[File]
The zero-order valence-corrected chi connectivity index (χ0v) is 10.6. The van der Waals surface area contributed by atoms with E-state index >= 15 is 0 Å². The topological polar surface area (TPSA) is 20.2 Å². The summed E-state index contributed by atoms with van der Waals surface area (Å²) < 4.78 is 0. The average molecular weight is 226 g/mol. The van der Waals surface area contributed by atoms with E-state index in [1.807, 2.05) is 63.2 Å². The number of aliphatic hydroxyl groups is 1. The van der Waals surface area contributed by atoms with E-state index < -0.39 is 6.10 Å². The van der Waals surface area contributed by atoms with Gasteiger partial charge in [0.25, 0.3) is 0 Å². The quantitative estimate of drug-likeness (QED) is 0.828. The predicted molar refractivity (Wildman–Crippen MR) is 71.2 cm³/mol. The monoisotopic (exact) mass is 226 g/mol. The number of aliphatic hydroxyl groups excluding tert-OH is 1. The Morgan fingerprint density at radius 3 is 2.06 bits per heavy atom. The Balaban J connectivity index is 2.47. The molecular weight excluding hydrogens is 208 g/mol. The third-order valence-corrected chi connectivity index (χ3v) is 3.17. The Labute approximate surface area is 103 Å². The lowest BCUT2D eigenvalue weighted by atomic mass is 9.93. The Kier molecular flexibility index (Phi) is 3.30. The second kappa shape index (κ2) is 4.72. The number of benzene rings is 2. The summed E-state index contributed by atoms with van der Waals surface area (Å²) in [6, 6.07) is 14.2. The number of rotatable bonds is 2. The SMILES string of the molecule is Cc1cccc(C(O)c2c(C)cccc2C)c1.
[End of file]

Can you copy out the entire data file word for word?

The zero-order valence-corrected chi connectivity index (χ0v) is 10.6. The van der Waals surface area contributed by atoms with E-state index >= 15 is 0 Å². The topological polar surface area (TPSA) is 20.2 Å². The summed E-state index contributed by atoms with van der Waals surface area (Å²) < 4.78 is 0. The average molecular weight is 226 g/mol. The van der Waals surface area contributed by atoms with E-state index in [1.807, 2.05) is 63.2 Å². The number of aliphatic hydroxyl groups is 1. The van der Waals surface area contributed by atoms with E-state index < -0.39 is 6.10 Å². The van der Waals surface area contributed by atoms with Gasteiger partial charge in [0.25, 0.3) is 0 Å². The quantitative estimate of drug-likeness (QED) is 0.828. The predicted molar refractivity (Wildman–Crippen MR) is 71.2 cm³/mol. The monoisotopic (exact) mass is 226 g/mol. The number of aliphatic hydroxyl groups excluding tert-OH is 1. The Morgan fingerprint density at radius 3 is 2.06 bits per heavy atom. The Balaban J connectivity index is 2.47. The molecular weight excluding hydrogens is 208 g/mol. The third-order valence-corrected chi connectivity index (χ3v) is 3.17. The Labute approximate surface area is 103 Å². The lowest BCUT2D eigenvalue weighted by atomic mass is 9.93. The Kier molecular flexibility index (Phi) is 3.30. The second kappa shape index (κ2) is 4.72. The number of benzene rings is 2. The summed E-state index contributed by atoms with van der Waals surface area (Å²) in [6, 6.07) is 14.2. The number of rotatable bonds is 2. The SMILES string of the molecule is Cc1cccc(C(O)c2c(C)cccc2C)c1.